Update: Intel has been in contact with a statement about its CPU supply: “Customer demand has continued to improve over the course of the year, fuelling growth in every segment of Intel’s business and raising our 2018 revenue outlook $4.5 billion from our January expectations. We will have supply to meet our announced, full-year revenue outlook and we’re working closely with our customers and factories to manage any additional upside.”
Original story follows…
It looks like Intel’s warning a few months ago that it could struggle to meet demand has come to pass, with certain CPUs rising in price due to their reduced availability.
Customers are finding that certain Intel processors are now often out of stock from most retailers, while processors that are in stock have seen price rises. As Tom’s Hardware has discovered, the price rises found on a number of online stores have mainly affected low-end processors, with more expensive enthusiast processors less affected.
It looks like Intel’s increased focus on the 14nm process, which happened a few months ago, is to blame, with Intel confirming in July that 14nm supply was an issue when trying to meet demand. With the delay of the 10nm Cannon Lake processors until 2019, this has further placed pressure on its 14nm production lines.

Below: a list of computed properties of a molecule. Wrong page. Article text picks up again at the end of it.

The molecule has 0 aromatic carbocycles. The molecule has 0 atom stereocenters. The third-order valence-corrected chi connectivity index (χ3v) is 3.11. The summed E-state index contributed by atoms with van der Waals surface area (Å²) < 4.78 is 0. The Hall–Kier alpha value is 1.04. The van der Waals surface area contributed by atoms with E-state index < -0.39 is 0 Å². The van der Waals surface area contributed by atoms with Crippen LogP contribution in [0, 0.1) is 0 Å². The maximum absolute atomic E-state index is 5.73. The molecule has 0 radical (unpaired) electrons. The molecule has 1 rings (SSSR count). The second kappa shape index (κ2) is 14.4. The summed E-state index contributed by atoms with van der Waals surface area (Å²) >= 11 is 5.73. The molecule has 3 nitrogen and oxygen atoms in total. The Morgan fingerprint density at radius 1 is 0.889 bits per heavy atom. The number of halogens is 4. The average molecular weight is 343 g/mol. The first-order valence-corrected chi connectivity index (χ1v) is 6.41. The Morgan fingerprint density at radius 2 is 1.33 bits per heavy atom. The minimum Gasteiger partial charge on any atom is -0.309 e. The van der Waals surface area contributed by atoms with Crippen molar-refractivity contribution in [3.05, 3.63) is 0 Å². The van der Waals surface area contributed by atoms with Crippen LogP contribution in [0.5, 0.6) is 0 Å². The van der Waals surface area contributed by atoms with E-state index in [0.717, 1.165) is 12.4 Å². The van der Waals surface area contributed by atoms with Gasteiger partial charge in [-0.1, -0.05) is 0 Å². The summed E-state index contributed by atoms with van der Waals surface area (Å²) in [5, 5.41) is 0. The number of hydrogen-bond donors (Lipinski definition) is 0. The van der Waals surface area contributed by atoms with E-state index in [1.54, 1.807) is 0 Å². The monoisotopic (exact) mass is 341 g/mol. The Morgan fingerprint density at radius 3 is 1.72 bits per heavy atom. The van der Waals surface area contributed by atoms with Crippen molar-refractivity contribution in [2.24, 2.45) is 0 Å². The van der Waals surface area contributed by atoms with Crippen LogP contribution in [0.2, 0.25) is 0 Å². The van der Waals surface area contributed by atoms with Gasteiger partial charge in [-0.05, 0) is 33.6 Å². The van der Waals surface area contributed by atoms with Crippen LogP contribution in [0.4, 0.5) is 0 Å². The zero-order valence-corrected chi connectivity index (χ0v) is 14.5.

Combine that with the recent launches of the 14nm Whiskey Lake and Amber Lake processors, and you have a perfect storm that’s impacting 14nm CPU production, causing shortages and price rises.
Will AMD benefit?
This might benefit Intel’s chief rival, AMD, which seems to be unaffected by any such shortages, with plenty of 14nm and 12nm chips hitting the market.
People frustrated with trying to get hold of Intel’s processors may look at getting an AMD chip, such as the recently-released AMD Ryzen Threadripper 2950X and AMD Ryzen Threadripper 2990WX CPUs.
AMD’s full-throttled production capacity in the face of Intel’s struggles could see a repeat of the end of last year, where AMD’s performance was well above expectations.